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Trump, Xi reconfirm differences in N. Korea issue; trade imbalanced left unsolved Updated: 2017-11-10 20:00:02 KST

The heads of the world's two largest powers wrapped up their three-day get-together on Friday morning after talks dominated by North Korea and bilateral trade.

On North Korea, U.S. President Donald Trump and Chinese President Xi Jinping both agreed on the ultimate goal of denuclearizing the Korean peninsula and the need to fully implement the UN Security Council resolutions.
President Trump also pressed Xi to play a bigger role.
He stated that his Chinese counterpart could solve the North Korea issue (quote)"very easily and quickly," and urged Beijing to cut off all financial links with Pyongyang.
But, experts say, the two sides went just as far to reconfirm their differences.

"China has been, in a way, participating in international sanctions against the North. So, Xi expressed that Beijing agrees to denuclearizing the Korean peninsula in a wide perspective, but still goes for dialogue and negotiation. Meanwhile, Trump has been saying that sanctions and economic pressure come first and lead to dialogue."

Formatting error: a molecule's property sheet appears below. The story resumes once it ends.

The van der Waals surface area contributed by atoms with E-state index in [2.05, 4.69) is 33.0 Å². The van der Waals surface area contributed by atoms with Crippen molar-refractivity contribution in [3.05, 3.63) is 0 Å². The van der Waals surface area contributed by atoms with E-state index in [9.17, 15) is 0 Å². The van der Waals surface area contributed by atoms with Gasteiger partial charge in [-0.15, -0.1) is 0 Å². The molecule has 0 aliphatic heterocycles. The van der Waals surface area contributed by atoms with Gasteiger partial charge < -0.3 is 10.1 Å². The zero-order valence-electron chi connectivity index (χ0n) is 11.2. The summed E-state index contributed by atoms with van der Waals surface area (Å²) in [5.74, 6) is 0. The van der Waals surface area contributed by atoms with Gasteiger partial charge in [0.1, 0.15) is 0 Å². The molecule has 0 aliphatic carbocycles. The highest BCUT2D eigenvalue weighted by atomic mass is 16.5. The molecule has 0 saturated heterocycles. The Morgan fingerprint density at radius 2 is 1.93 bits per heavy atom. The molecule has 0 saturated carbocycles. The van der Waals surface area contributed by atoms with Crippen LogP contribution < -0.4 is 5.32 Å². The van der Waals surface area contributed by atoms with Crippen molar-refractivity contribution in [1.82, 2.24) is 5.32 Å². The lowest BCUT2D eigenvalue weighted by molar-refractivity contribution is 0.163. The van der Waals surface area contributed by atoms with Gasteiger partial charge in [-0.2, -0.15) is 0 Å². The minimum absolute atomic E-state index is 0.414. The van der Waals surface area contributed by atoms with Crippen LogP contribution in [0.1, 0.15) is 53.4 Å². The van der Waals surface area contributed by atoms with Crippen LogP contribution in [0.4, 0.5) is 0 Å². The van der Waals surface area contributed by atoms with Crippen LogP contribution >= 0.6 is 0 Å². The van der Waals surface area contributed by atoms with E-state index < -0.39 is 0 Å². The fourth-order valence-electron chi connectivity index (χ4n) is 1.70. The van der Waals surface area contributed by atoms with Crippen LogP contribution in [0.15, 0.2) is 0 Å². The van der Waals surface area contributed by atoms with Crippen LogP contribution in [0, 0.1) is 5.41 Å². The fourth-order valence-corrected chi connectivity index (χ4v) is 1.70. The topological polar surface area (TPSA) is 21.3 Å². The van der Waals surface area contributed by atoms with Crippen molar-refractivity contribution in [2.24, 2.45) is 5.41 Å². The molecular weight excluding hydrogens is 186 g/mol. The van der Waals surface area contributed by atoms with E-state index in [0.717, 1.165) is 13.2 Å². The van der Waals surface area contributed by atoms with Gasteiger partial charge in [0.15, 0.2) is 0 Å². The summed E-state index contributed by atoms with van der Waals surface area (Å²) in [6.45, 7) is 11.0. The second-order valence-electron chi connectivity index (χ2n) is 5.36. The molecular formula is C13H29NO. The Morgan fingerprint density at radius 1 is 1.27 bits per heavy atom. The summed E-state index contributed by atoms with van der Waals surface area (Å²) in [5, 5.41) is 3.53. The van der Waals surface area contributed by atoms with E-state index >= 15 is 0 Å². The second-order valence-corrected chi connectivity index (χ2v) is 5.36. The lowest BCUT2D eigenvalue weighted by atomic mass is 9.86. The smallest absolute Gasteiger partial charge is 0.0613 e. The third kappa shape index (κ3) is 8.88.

On the economic front, President Trump has been vocal in reducing America's trade deficit with China, which is estimated to be as high as 500-billion U.S. dollars a year.
But experts say there have been no practical measures made on that.
A huge-scale business gift from China -- commercial contracts and two-way investment deals worth over 250-billion dollars -- put an end to trade discussions for Trump.

"Trump's initial goal was to reduce the trade deficit and China defended itself very well against the U.S. That's because President Xi rather took a strategy to veer away from U.S. pressure on trade by giving away deals on a massive scale. In that aspect, we could say that Trump failed to make structural changes or new policy measures to solve trade problems with China."

The experts also assessed that President Xi succeeded in portraying himself and Trump as leaders of an equal status, stressing that China and the U.S. share common interests and responsibilities as the two largest economies.
Oh Jung-hee, Arirang News.
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